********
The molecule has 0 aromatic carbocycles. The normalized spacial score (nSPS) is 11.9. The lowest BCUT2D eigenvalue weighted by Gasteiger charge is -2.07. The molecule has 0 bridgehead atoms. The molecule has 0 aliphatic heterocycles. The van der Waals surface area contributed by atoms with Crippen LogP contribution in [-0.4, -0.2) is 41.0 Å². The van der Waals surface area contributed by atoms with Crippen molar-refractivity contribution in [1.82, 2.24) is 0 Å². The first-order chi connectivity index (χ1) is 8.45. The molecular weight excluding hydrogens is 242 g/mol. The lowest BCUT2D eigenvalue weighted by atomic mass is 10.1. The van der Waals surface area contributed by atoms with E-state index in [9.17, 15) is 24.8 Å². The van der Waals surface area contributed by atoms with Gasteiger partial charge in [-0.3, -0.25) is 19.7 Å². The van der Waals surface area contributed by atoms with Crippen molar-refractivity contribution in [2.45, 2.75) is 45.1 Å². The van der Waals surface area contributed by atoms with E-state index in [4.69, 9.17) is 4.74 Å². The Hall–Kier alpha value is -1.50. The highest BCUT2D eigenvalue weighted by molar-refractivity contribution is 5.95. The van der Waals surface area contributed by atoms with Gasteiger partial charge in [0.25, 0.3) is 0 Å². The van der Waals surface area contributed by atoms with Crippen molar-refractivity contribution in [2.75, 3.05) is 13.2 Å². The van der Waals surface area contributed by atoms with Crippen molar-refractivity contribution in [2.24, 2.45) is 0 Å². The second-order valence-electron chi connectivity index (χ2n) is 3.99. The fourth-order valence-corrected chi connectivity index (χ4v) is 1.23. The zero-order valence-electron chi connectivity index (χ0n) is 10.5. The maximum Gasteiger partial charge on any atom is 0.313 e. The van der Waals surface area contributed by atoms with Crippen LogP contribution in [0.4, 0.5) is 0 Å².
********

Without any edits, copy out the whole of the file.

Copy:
The molecule has 0 aromatic carbocycles. The normalized spacial score (nSPS) is 11.9. The lowest BCUT2D eigenvalue weighted by Gasteiger charge is -2.07. The molecule has 0 bridgehead atoms. The molecule has 0 aliphatic heterocycles. The van der Waals surface area contributed by atoms with Crippen LogP contribution in [-0.4, -0.2) is 41.0 Å². The van der Waals surface area contributed by atoms with Crippen molar-refractivity contribution in [1.82, 2.24) is 0 Å². The first-order chi connectivity index (χ1) is 8.45. The molecular weight excluding hydrogens is 242 g/mol. The lowest BCUT2D eigenvalue weighted by atomic mass is 10.1. The van der Waals surface area contributed by atoms with E-state index in [9.17, 15) is 24.8 Å². The van der Waals surface area contributed by atoms with Gasteiger partial charge in [-0.3, -0.25) is 19.7 Å². The van der Waals surface area contributed by atoms with Crippen molar-refractivity contribution in [2.45, 2.75) is 45.1 Å². The van der Waals surface area contributed by atoms with E-state index in [4.69, 9.17) is 4.74 Å². The Hall–Kier alpha value is -1.50. The highest BCUT2D eigenvalue weighted by molar-refractivity contribution is 5.95. The van der Waals surface area contributed by atoms with Gasteiger partial charge in [0.25, 0.3) is 0 Å². The van der Waals surface area contributed by atoms with Crippen molar-refractivity contribution in [2.75, 3.05) is 13.2 Å². The van der Waals surface area contributed by atoms with Crippen molar-refractivity contribution in [2.24, 2.45) is 0 Å². The second-order valence-electron chi connectivity index (χ2n) is 3.99. The fourth-order valence-corrected chi connectivity index (χ4v) is 1.23. The zero-order valence-electron chi connectivity index (χ0n) is 10.5. The maximum Gasteiger partial charge on any atom is 0.313 e. The van der Waals surface area contributed by atoms with Crippen LogP contribution in [0.4, 0.5) is 0 Å².